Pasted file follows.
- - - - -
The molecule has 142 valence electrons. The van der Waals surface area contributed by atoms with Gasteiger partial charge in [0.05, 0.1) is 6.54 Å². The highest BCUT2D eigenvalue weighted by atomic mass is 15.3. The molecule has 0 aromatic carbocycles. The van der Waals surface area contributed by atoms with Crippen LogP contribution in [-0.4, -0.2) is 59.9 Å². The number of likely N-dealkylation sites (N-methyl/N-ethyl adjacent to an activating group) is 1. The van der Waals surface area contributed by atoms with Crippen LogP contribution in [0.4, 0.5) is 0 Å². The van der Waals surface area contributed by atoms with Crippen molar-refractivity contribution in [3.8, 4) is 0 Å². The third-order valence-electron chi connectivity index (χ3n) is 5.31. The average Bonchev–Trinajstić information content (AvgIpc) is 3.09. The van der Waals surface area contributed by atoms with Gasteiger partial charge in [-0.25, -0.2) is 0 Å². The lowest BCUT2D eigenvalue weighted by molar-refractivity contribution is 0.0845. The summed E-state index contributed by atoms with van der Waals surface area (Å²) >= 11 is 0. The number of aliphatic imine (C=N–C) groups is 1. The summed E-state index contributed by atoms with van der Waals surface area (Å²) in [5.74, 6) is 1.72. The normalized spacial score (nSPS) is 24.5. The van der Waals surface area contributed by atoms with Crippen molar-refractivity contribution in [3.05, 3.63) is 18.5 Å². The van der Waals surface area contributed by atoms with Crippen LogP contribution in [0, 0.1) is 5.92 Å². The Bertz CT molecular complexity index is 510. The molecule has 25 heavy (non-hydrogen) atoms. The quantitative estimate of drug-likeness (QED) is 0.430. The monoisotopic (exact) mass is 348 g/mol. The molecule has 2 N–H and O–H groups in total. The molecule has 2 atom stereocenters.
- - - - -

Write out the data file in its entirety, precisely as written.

The molecule has 142 valence electrons. The van der Waals surface area contributed by atoms with Gasteiger partial charge in [0.05, 0.1) is 6.54 Å². The highest BCUT2D eigenvalue weighted by atomic mass is 15.3. The molecule has 0 aromatic carbocycles. The van der Waals surface area contributed by atoms with Crippen LogP contribution in [-0.4, -0.2) is 59.9 Å². The number of likely N-dealkylation sites (N-methyl/N-ethyl adjacent to an activating group) is 1. The van der Waals surface area contributed by atoms with Crippen LogP contribution in [0.4, 0.5) is 0 Å². The van der Waals surface area contributed by atoms with Crippen molar-refractivity contribution in [3.8, 4) is 0 Å². The third-order valence-electron chi connectivity index (χ3n) is 5.31. The average Bonchev–Trinajstić information content (AvgIpc) is 3.09. The van der Waals surface area contributed by atoms with Gasteiger partial charge in [-0.25, -0.2) is 0 Å². The lowest BCUT2D eigenvalue weighted by molar-refractivity contribution is 0.0845. The summed E-state index contributed by atoms with van der Waals surface area (Å²) >= 11 is 0. The number of aliphatic imine (C=N–C) groups is 1. The summed E-state index contributed by atoms with van der Waals surface area (Å²) in [5.74, 6) is 1.72. The normalized spacial score (nSPS) is 24.5. The van der Waals surface area contributed by atoms with Crippen molar-refractivity contribution in [3.05, 3.63) is 18.5 Å². The van der Waals surface area contributed by atoms with Crippen LogP contribution in [0, 0.1) is 5.92 Å². The Bertz CT molecular complexity index is 510. The molecule has 25 heavy (non-hydrogen) atoms. The quantitative estimate of drug-likeness (QED) is 0.430. The monoisotopic (exact) mass is 348 g/mol. The molecule has 2 N–H and O–H groups in total. The molecule has 2 atom stereocenters.